St Thomas' Hospital, London
St Thomas' Hospital, London. Image: Guy's and St Thomas' NHS Foundation Trust / Facebook

Critical incident declared as ransomware attack disrupts multiple London hospitals

Operations have been canceled at several of London’s largest hospitals, and a critical incident emergency status declared, following a ransomware attack on a third-party provider leaving healthcare professionals without access to pathology services.

The attack, which was detected on Monday, impacted a company called Synnovis that provides pathology services, such as blood tests for transfusions, to a number of healthcare organizations, according to reports and internal emails published on social media.

“I can confirm that our pathology partner Synnovis experienced a major IT incident earlier today, which is ongoing and means that we are not currently connected to the Synnovis IT servers,” wrote Ian Ebbs, the chief executive at Guy’s and St Thomas’ NHS Foundation Trust, a hospital network.

Royal Brompton and Harefield hospitals, the largest specialist heart and lung centers in the United Kingdom, are also believed to be affected. The incident is also affecting King’s College Hospital NHS Foundation Trust “and primary care across south east London,” wrote Abbs, “having a major impact on the delivery of our services, with blood transfusions being particularly affected.”

Some appointments have already been canceled or patients have been redirected to other providers at short notice due to the incident. The burden on other hospitals due to extra patients may lead to a further stretching of resources and more critical incidents being declared. It is not clear how long the disruption will last for.

“I recogise how upsetting this is for patients and families whose care has been affected, and how difficult and frustrating this is for you all. I am very sorry for the disruption this is causing,” Abbs wrote.

The disruption to the blood transfusion IT system risks having a major impact on trauma cases, as only urgent blood components will be transfused when it is “critically indicated for the patient,” according to one message.

A government spokesperson said: “The Department of Health and Social Care, NHS England and the National Cyber Security Centre are working together to investigate a cyber incident affecting a number of NHS organisations in South East London. Patient safety is our priority and support is being offered to the impacted organisations.”

The attack is the latest of 215 ransomware incidents affecting the health sector in the United Kingdom since January 2019, according to personal data breaches reported to the Information Commissioner’s Office (ICO).

Ransomware attacks reached record levels in the United Kingdom last year, according to this data. Although the data suggests that incidents dropped from a record 106 in 2022 to just 32 in 2023, both the ICO and the National Cyber Security Centre have said they are “increasingly concerned” about ransomware victims failing to report incidents.

To tackle the ransomware crisis, officials at the Home Office had planned to launch a public consultation in June proposing radical measures — including requiring all victims to seek a license before making a ransomware payment —  although these plans have been delayed by the Prime Minister calling a snap election.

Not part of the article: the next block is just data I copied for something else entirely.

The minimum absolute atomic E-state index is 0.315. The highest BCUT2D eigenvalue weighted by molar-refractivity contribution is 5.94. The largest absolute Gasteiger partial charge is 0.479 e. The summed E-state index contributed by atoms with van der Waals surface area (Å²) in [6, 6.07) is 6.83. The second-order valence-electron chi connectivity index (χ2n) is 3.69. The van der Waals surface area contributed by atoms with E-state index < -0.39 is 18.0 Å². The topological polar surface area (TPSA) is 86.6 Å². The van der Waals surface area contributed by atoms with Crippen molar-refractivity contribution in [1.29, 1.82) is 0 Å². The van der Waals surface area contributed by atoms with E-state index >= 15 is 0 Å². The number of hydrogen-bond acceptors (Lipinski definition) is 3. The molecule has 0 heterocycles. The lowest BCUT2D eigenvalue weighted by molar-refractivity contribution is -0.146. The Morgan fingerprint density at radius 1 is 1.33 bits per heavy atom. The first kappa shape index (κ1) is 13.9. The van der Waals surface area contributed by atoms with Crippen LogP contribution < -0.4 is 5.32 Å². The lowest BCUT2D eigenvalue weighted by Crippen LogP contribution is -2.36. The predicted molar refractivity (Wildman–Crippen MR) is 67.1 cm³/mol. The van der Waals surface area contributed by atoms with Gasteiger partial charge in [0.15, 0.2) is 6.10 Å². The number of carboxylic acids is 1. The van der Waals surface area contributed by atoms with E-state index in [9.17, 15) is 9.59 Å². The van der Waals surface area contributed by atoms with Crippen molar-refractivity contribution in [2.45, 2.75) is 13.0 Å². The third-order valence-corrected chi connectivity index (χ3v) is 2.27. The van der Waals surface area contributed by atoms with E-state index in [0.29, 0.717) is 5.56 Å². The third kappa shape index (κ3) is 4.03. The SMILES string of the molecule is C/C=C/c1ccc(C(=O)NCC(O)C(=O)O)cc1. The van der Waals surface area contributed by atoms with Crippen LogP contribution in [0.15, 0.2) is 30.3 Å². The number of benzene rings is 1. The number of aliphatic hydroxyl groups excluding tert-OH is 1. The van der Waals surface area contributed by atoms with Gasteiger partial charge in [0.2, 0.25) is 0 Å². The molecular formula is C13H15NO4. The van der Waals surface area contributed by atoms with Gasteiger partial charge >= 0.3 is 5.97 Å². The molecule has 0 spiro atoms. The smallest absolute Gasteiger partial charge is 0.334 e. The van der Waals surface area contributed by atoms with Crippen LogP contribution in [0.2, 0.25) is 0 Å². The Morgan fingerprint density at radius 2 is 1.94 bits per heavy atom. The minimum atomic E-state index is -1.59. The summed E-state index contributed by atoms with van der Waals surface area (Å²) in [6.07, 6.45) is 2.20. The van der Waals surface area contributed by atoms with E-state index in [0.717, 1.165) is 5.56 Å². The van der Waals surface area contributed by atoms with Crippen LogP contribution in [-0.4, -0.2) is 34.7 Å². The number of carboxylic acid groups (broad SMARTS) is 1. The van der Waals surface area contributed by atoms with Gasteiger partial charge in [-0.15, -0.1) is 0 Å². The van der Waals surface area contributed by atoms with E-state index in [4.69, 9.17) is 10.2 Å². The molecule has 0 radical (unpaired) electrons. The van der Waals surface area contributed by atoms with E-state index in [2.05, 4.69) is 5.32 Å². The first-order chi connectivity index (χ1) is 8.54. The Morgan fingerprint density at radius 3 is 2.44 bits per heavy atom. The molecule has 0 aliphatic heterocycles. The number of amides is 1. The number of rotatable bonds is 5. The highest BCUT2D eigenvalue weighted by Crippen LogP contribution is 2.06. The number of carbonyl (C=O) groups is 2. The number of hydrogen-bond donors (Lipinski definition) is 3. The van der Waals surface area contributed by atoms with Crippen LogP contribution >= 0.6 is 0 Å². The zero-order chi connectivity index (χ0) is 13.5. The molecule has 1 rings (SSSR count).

Attacks on the healthcare sector risk being especially impactful to patients. Earlier this year, cyber extortionists published sensitive patient data stolen from NHS Dumfries and Galloway, part of the Scottish healthcare system, in a bid to demand money from the local health board.

A ransomware attack affecting Australian health insurance business Medibank back in 2022 saw patient histories and treatment data compromised by criminals.

The criminals, seeking to extort the Australian business and the affected patients, subsequently began publishing sensitive healthcare claims data for around 480,000 individuals, including information about drug addiction treatments and abortions.

Synnovis statement

Following publication, Synnovis chief executive Mark Dollar released a statement confirming that the business — a partnership between the company SYNLAB and two London hospital trusts — had become “the victim of a ransomware attack.”

Dollar stated that the immediate impact is on patients using Guy’s and St Thomas’ NHS Foundation Trust and King’s College Hospitals NHS Trust, as well as GP services across Bexley, Greenwich, Lewisham, Bromley, Southwark and Lambeth boroughs.

“It is still early days and we are trying to understand exactly what has happened. A taskforce of IT experts from Synnovis and the NHS is working to fully assess the impact this has had, and to take the appropriate action needed. We are working closely with NHS Trust partners to minimise the impact on patients and other service users.

“Regrettably this is affecting patients, with some activity already cancelled or redirected to other providers as urgent work is prioritised. We are incredibly sorry for the inconvenience and upset this is causing to patients, service users and anyone else affected,” wrote Dollar.

“We take cybersecurity very seriously at Synnovis and have invested heavily in ensuring our IT arrangements are as safe as they possibly can be. This is a harsh reminder that this sort of attack can happen to anyone at any time and that, dispiritingly, the individuals behind it have no scruples about who their actions might affect.

Editor's Note: Story updated 3:55 p.m. London time with statement from Synnovis.

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Alexander Martin

Alexander Martin

is the UK Editor for Recorded Future News. He was previously a technology reporter for Sky News and is also a fellow at the European Cyber Conflict Research Initiative.